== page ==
While LACMA’s 2011 California Design exhibition circles the globe (it’s at the National Art Center, Tokyo for a few more weeks before it packs up and moves to the Auckland Art Gallery this summer, the Queensland Art Gallery in November, and finally ends at the Peabody Essex Museum in Salem, Mass. in Spring 2014), the Decorative Arts and Design department has been busily working on a companion book, A Handbook of California Design, 1930-1965: Craftspeople, Designers, Manufacturers. While organizing the exhibition, the research team turned up file cabinets full of new information about California designers and craftspeople. There was no way that we could squeeze it all into the exhibition catalogue, and we quickly realized that a second book was inevitable. I served as editor of the book, and in considering what form it would take, I immediately thought of the Dutch designer Irma Boom. Irma is an internationally renowned graphic designer–last year she received the Medal of Honor for Art and Science from Queen Beatrix of the Netherlands and she recently completed the new graphic identity and house style for the just re-opened Rijksmuseum in Amsterdam. I met Irma while working on the book Knoll Textiles and from that experience, knew that her conception of the ‘book as object’ made her the perfect designer for this project, which is all about objects of design. We spoke recently about the design process and why she chose to work on the Handbook of California Design.
Irma Boom will speak at LACMA on Thursday, May 30 about her career, the place of books in contemporary society, and her experience designing LACMA’s Handbook of California Design. For more information and to buy tickets, click here.
Bobbye Tigerman: Irma, your services are in very high demand and you can be selective about which projects you take. Why did you choose to design the Handbook of California Design?
Irma Boom: If I design a book, I do it because I want to learn from its content. I didn’t know that there were so many outstanding California designers working at mid-century. Of course I knew the very famous ones, like Saul Bass and Charles and Ray Eames, but I was interested to learn more about some of the more obscure designers. The text is also clear and beautifully written. Each entry is concise but very informative.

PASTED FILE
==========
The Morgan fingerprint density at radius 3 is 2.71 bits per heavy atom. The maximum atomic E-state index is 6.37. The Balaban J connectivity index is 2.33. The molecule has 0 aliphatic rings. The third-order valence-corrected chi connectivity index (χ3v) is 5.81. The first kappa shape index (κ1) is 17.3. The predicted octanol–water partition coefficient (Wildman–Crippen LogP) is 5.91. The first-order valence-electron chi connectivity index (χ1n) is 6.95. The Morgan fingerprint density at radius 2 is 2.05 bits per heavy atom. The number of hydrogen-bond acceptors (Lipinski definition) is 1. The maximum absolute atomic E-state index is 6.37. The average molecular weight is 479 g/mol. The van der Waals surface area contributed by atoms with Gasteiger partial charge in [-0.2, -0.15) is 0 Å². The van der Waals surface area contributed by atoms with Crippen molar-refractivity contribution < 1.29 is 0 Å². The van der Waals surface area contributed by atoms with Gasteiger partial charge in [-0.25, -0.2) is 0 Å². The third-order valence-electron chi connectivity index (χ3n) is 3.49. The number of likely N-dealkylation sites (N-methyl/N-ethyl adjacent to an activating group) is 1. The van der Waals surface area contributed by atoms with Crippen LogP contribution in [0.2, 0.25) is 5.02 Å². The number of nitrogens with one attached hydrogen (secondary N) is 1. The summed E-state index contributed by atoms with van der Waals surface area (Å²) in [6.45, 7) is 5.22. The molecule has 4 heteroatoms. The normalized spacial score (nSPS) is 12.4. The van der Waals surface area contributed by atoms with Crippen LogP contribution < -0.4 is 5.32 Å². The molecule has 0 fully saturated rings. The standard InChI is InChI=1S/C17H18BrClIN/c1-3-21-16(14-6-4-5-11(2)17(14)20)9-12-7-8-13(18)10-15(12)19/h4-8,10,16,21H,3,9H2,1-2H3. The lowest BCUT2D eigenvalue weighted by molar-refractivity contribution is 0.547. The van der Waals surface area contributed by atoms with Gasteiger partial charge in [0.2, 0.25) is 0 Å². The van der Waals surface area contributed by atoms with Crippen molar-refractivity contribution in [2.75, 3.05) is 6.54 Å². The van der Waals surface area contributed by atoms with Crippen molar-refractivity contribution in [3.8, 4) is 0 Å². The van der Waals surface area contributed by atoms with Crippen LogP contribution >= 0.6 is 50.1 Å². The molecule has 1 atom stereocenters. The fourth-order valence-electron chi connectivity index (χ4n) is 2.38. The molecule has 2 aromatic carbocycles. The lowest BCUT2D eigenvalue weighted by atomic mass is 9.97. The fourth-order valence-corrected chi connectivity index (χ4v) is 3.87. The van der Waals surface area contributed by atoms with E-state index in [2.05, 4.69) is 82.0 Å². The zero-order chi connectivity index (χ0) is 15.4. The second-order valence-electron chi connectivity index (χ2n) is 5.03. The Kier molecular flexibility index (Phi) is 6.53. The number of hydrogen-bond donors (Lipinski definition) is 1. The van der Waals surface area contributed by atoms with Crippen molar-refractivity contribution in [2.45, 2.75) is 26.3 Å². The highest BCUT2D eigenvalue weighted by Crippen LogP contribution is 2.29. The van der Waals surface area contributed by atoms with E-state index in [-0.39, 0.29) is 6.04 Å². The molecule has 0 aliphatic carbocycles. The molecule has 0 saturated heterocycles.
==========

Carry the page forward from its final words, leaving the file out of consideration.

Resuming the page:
BT: What were your design inspirations for this book?
IB: The content was already developed, so it was not difficult to organize the information. A beautiful book about Comme des Garçons inspired the bright orange color and the texture of the edges.
BT: Were there any particular challenges that you faced with this book?
IB: There weren’t any major hurdles. The book has a very clear structure—each spread is devoted to one designer or craftsperson and has a brief biography and an image. It was important to me to emphasize the many connections between the designers so I created a diagram at the beginning of the book that visually demonstrated the networks and collaborations.
BT: What is your favorite aspect of the book?
IB: The clarity of the content and design.
BT: How does the book fit into your larger oeuvre?
IB: It has a clear structure—the content and design are one. And like many books I design, I conceive of it as a complete object, including the cover materials, the paper, the binding, the inks, the edges. It is a total experience.
BT: As we see the landscape of book design and production changing rapidly, you have been a strong proponent of the printed word. Why do you continue to design books, and why are they important?
IB: In this age of constant flux, the book becomes even more important than it was before. Information printed in black and white on physical paper is “frozen.” I find that printed text is much more thoroughly researched and proofed, as it cannot be changed instantly like text on the internet. I make books where the object—the three-dimensional, physical experience—is key. My books are not PDFs. Their materiality—their size, paper, and weight—are important ingredients and play a critical role in all the decisions I make. The book is a container of ideas and thoughts because of its intrinsic qualities. I believe in the renaissance of the book.
Bobbye Tigerman, Associate Curator, Decorative Arts and Design